The Primary Election is next week (Tuesday, May 19th) and Philadelphians have an opportunity to elect (or re-elect) members of City Council, along with a new Mayor. Who gets elected will have a profound impact on the future of our city, as they will decide which policies get enacted – and which don’t.
Two of our Coalition’s steering committee members, Nora Lichtasch and Tom Earle, co-wrote an op-ed in the Philadelphia Daily News reminding voters to choose leaders with public-policy goals that encourage equitable community development and represent plans that include people of all income levels in the future of our neighborhoods. Their words are critically important to keep in mind when you head to the polls on Tuesday.
Our Coalition has put a proposal forward to expand and protect affordability in gentrifying neighborhoods by applying a 1.5% Anti-Speculation Tax on ‘flipped houses’ (those bought and resold within 24 months). It has the potential to generate up to $12 million in additional revenue for the Philadelphia Housing Trust Fund that can literally change thousands of lives.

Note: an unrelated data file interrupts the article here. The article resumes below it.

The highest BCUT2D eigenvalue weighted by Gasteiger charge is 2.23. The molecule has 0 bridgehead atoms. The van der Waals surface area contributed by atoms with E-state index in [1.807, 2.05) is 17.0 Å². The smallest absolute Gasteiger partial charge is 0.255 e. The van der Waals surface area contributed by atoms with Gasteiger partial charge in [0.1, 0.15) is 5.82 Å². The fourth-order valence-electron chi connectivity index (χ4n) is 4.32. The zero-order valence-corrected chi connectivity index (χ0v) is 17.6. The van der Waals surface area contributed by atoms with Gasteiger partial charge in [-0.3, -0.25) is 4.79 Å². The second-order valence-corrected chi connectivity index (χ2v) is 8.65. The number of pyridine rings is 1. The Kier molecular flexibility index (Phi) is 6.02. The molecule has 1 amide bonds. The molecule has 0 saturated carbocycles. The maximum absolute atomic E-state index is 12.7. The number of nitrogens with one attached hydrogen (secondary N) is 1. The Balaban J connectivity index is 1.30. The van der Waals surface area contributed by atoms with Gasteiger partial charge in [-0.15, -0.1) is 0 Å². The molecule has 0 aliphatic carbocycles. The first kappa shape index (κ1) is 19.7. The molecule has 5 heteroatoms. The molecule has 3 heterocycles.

Since its inception in 2010, the Housing Trust Fund has dedicated 50% of its proceeds to improving housing options for families earning less than $20,000 per year and has provided housing opportunities to more than 14,000 low- and moderate-income families, seniors, disabled, and homeless people to date.
We found that in 2013, more than 6,000 real estate transactions in the City fit the description of flipped houses, at an estimated total value of $782 million. In addition to that figure clearly indicating a very profitable business practice, many of those transactions were discovered to be concentrated in gentrifying neighborhoods – exacerbating the problem of displacement caused by development. Those who are reaping the benefits from this activity can afford to pay a portion of their profits to help stabilize the neighborhoods they are impacting.
We need leaders who have the courage to stand up for the disenfranchised and make affordable, accessible housing and green space a greater city priority. On May 19th we have the opportunity to choose those leaders and we encourage everyone to get out and vote.
If you are unsure of where your polling place is you can find it at the City Commissioners’ website.